You are right that we aren't getting a parity of results, but I don't think you can say the league is "skewed" to the "have" teams. If it were, Pittsburgh would have picked first last year and Detroit would have picked last.

Look at MLB: it takes YEARS to rebuild a bad team. But in the NFL, Miami can go from 1-15 to 11-5 the next year. Or the Titans can go from 13-3 to 0-6 so far the next year.

The disparity is not coming from the structure of the NFL. They are striving for parity, even if they aren't getting it. The reason for the disparity is in the quality of the GM and his staff. The "have" teams have a great staff of scouts and football minds to find more of the "diamonds in the rough" in later rounds. The "have-nots" don't, so they end up with less depth of talent on the field.

That's the point of this thread. And the point of this site.

Sleeping With Bieniemy & HappyNat

Thanks for the response. I think with the gamble in the first two rounds of the draft it is impossible to blame the front office. I think the failures come in to view in the later rounds. Where teams need to be more selective and find the guys that fit in their systems. The Bengals have failed at that. I also hate the Perry Jackson comparison. A quick peek in Wikipedia:

"Chris Perry received the Doak Walker Award, given to the nation's top running back, was the Big Ten Conference rushing champion,and was named the Big Ten Conference MVP. His final year he had 1,674 yards, 18 touchdowns and finished fourth in Heisman Trophy voting."


"Steven Jackson ranked tenth in the nation in rushing, ninth in all-purpose yardage, and fourth in scoring; he carried the ball 350 times for 1,545 yards and 19 touchdowns, adding 44 receptions for 470 yards and three touchdowns."

The disparity just isn't there to support the argument. Now if you would argue they should have stuck with defense after giving up almost 400 points the season before I could agree with that.

Mike Browns issues are obvious and I too agree with thetruth.

I also think trading 1 pick for 9 picks is a home run.

"back to the Ditka trade after mike B turned him down the saints found New England willing to trade. Not a pro bowler 1 came out that trade."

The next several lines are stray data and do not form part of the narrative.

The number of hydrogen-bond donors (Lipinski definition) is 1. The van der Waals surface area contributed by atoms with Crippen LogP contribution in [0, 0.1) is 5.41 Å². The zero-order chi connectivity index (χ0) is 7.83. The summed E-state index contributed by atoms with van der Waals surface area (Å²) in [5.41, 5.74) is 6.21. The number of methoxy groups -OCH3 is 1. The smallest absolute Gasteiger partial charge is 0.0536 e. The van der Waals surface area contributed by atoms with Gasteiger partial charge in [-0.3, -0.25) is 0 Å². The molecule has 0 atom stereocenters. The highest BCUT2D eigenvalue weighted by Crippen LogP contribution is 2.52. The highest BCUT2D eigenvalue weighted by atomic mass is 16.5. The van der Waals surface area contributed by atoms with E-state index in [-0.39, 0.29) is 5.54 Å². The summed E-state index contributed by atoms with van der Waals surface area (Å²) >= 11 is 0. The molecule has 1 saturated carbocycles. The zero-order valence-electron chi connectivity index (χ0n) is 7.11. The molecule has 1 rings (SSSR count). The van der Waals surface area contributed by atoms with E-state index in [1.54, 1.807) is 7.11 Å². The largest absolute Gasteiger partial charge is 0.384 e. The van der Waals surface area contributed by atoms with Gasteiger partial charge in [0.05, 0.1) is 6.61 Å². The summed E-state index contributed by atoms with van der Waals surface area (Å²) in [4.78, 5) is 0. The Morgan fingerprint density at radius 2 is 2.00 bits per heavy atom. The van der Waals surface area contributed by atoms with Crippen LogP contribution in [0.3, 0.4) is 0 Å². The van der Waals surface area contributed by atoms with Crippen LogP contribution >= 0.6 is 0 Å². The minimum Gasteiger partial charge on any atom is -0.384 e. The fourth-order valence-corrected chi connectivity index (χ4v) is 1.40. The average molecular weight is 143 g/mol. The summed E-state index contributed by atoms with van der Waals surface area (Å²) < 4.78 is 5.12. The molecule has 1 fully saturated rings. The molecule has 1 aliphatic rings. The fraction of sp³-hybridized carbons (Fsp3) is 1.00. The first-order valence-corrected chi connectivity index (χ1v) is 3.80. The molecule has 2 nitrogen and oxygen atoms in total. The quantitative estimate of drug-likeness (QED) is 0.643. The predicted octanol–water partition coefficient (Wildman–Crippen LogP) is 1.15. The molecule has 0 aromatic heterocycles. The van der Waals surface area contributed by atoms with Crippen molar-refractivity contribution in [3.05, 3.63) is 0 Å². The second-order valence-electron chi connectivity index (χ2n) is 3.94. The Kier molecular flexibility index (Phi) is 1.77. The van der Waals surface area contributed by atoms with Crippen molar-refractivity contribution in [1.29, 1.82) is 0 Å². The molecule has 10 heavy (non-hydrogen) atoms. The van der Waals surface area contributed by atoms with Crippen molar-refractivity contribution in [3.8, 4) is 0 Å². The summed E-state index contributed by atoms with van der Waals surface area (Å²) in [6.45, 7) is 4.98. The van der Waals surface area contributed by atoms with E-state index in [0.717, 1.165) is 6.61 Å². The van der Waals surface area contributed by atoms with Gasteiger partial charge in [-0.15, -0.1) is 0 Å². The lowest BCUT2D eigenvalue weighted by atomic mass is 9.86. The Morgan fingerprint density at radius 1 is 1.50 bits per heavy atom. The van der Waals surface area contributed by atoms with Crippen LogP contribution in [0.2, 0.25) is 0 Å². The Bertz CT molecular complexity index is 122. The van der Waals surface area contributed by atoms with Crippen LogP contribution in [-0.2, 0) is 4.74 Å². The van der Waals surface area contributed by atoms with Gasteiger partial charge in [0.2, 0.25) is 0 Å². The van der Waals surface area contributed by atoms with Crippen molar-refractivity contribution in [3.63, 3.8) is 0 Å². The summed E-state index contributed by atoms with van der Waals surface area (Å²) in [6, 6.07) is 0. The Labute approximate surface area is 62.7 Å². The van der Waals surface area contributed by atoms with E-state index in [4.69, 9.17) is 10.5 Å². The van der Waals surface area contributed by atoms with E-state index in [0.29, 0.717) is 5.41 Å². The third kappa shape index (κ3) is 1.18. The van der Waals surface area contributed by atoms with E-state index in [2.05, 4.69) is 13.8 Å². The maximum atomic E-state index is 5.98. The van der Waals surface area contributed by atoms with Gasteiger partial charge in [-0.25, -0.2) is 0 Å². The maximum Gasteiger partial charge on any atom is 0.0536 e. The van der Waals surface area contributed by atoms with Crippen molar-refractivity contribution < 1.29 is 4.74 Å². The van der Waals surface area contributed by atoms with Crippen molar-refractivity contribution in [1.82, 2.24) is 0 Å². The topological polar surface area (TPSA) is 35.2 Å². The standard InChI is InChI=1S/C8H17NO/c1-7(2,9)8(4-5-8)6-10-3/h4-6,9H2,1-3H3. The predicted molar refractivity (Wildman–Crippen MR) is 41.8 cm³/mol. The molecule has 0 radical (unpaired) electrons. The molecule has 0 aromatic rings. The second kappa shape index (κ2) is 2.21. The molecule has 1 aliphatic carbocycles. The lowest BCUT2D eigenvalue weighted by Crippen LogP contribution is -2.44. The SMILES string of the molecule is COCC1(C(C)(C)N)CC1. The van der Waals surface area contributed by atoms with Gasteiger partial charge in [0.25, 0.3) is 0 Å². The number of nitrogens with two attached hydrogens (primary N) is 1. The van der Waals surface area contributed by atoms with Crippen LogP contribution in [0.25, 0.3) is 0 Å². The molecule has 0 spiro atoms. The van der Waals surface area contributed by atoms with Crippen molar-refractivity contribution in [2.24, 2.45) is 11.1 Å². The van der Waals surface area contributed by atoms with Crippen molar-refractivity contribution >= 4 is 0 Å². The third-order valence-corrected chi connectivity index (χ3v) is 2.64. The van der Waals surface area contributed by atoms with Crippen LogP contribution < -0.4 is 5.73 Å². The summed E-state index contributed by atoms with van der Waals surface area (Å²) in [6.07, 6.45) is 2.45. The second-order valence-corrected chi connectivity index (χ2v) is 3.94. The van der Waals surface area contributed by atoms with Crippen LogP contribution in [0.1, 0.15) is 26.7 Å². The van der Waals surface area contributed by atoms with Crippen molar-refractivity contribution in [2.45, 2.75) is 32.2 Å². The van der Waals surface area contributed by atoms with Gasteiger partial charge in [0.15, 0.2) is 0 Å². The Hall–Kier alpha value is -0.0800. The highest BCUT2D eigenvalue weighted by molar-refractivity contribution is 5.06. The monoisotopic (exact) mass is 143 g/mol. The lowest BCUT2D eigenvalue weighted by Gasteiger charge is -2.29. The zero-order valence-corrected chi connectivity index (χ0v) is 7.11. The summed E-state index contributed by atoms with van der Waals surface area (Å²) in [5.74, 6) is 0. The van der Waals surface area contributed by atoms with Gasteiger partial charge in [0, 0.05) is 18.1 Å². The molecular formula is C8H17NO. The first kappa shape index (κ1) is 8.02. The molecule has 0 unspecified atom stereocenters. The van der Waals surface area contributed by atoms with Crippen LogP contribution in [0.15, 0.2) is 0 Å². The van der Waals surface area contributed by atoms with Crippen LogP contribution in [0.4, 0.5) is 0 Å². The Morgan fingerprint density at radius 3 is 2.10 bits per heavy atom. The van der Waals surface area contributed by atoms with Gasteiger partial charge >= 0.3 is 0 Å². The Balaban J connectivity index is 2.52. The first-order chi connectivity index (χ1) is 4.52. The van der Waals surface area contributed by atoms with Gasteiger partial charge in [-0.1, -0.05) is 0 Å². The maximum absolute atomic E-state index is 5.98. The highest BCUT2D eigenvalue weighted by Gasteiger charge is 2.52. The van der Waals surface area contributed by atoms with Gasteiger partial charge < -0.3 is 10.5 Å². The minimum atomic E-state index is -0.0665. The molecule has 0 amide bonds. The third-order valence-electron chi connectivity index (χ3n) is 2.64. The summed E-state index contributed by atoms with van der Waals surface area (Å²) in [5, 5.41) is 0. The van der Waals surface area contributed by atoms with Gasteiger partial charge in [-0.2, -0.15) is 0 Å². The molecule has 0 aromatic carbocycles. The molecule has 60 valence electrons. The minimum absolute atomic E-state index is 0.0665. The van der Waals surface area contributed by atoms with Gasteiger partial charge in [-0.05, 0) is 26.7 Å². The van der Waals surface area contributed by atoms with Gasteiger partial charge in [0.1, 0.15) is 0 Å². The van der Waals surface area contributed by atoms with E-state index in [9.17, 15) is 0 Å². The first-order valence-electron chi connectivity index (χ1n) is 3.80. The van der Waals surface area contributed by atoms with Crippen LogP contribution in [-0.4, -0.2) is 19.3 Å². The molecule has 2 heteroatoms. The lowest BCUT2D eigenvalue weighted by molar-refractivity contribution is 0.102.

The Redskins traded for ALL those Saints Picks, not the Patriots. With their pick the Redskins selected ALL WORLD CB Champ Bailey. (The player I wanted the Bengals to draft with their pick)

Of the players in the TOP 10 drafted that year, only 3 were NOT Pro Bowlers (Tim Couch and Akili Smith and Chris Claiborne).

The Seven Pro Bowlers: Donovan McNabb, Edgerrin James, Ricky Williams (has made the Pro Bowl), Torry Holt, Champ Bailey, David Boston, Chris McAlister

After that in the first round you had eventual Pro Bowlers Daunte Culpepper, John Tait, Jevon Kearse, Damien Woody, Antoine Winfield (great class for DBs -- round 2 had Dre Bly, but the Bengals picked Charles Fisher!), Patrick Kerney, and Al Wilson.

So in a year in which the Bengals desperately needed a cornerback, the 1st round had 3 Pro Bowl DBs and the second had 1 Pro Bowl CB, but the Bengals managed to come up with an overrated QB and a guy that got hurt (The Bengals are snake-bit in addition to having a moron for owner / "general manager")

WhoDeyFans, there is a reason college players are graded before the draft. You do not know much about the draft I can see. Jackson came out after his 3rd year in college so his stats are moot. Jackson was graded/ranked higher then Perry for a reason. Jackson was graded to go in the first round while Perry was graded/ranked to go into the second round. This was very accurate. They always say take the best player available and Perry was not the best RB available during this draft at our pick and this is why we go back to the GM problem with this team. Plus, if you would be knowledgeable on the draft you would know hardly any Big Ten RB makes it in the NFL. Why this is, um, i guess the competition could be one thing. A good GM would look at these things.